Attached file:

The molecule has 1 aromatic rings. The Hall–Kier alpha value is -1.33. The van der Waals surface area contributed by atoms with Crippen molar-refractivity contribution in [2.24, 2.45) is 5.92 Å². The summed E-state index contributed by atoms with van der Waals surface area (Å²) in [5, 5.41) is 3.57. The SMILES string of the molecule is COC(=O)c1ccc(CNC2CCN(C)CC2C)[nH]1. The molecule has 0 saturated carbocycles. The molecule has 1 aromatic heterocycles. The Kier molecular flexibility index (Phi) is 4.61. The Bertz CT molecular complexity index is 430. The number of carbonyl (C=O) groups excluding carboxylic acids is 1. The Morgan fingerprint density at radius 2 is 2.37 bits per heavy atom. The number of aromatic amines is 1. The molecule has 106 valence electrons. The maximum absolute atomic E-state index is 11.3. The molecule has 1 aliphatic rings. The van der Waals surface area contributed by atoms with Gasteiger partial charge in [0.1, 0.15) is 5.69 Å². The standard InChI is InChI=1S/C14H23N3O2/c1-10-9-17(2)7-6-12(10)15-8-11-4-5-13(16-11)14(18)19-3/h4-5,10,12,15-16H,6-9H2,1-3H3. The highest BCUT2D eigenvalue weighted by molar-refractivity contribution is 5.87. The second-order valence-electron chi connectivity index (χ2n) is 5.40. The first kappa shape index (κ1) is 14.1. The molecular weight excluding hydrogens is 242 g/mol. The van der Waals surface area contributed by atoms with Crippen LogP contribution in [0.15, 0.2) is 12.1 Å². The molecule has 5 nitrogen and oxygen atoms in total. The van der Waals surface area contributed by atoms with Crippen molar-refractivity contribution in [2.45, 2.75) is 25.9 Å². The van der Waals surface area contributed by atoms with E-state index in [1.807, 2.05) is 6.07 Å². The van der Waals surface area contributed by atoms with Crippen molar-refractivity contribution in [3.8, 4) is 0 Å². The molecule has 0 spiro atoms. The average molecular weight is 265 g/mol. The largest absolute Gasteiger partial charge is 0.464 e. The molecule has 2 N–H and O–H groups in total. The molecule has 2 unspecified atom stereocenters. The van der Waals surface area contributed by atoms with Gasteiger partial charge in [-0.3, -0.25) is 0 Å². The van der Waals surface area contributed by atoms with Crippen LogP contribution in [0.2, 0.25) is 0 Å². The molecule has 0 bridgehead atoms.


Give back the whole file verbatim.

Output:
The molecule has 1 aromatic rings. The Hall–Kier alpha value is -1.33. The van der Waals surface area contributed by atoms with Crippen molar-refractivity contribution in [2.24, 2.45) is 5.92 Å². The summed E-state index contributed by atoms with van der Waals surface area (Å²) in [5, 5.41) is 3.57. The SMILES string of the molecule is COC(=O)c1ccc(CNC2CCN(C)CC2C)[nH]1. The molecule has 0 saturated carbocycles. The molecule has 1 aromatic heterocycles. The Kier molecular flexibility index (Phi) is 4.61. The Bertz CT molecular complexity index is 430. The number of carbonyl (C=O) groups excluding carboxylic acids is 1. The Morgan fingerprint density at radius 2 is 2.37 bits per heavy atom. The number of aromatic amines is 1. The molecule has 106 valence electrons. The maximum absolute atomic E-state index is 11.3. The molecule has 1 aliphatic rings. The van der Waals surface area contributed by atoms with Gasteiger partial charge in [0.1, 0.15) is 5.69 Å². The standard InChI is InChI=1S/C14H23N3O2/c1-10-9-17(2)7-6-12(10)15-8-11-4-5-13(16-11)14(18)19-3/h4-5,10,12,15-16H,6-9H2,1-3H3. The highest BCUT2D eigenvalue weighted by molar-refractivity contribution is 5.87. The second-order valence-electron chi connectivity index (χ2n) is 5.40. The first kappa shape index (κ1) is 14.1. The molecular weight excluding hydrogens is 242 g/mol. The van der Waals surface area contributed by atoms with Crippen LogP contribution in [0.15, 0.2) is 12.1 Å². The molecule has 5 nitrogen and oxygen atoms in total. The van der Waals surface area contributed by atoms with Crippen molar-refractivity contribution in [2.45, 2.75) is 25.9 Å². The van der Waals surface area contributed by atoms with E-state index in [1.807, 2.05) is 6.07 Å². The van der Waals surface area contributed by atoms with Crippen molar-refractivity contribution in [3.8, 4) is 0 Å². The molecule has 0 spiro atoms. The average molecular weight is 265 g/mol. The largest absolute Gasteiger partial charge is 0.464 e. The molecule has 2 N–H and O–H groups in total. The molecule has 2 unspecified atom stereocenters. The van der Waals surface area contributed by atoms with Gasteiger partial charge in [-0.3, -0.25) is 0 Å². The van der Waals surface area contributed by atoms with Crippen LogP contribution in [0.2, 0.25) is 0 Å². The molecule has 0 bridgehead atoms.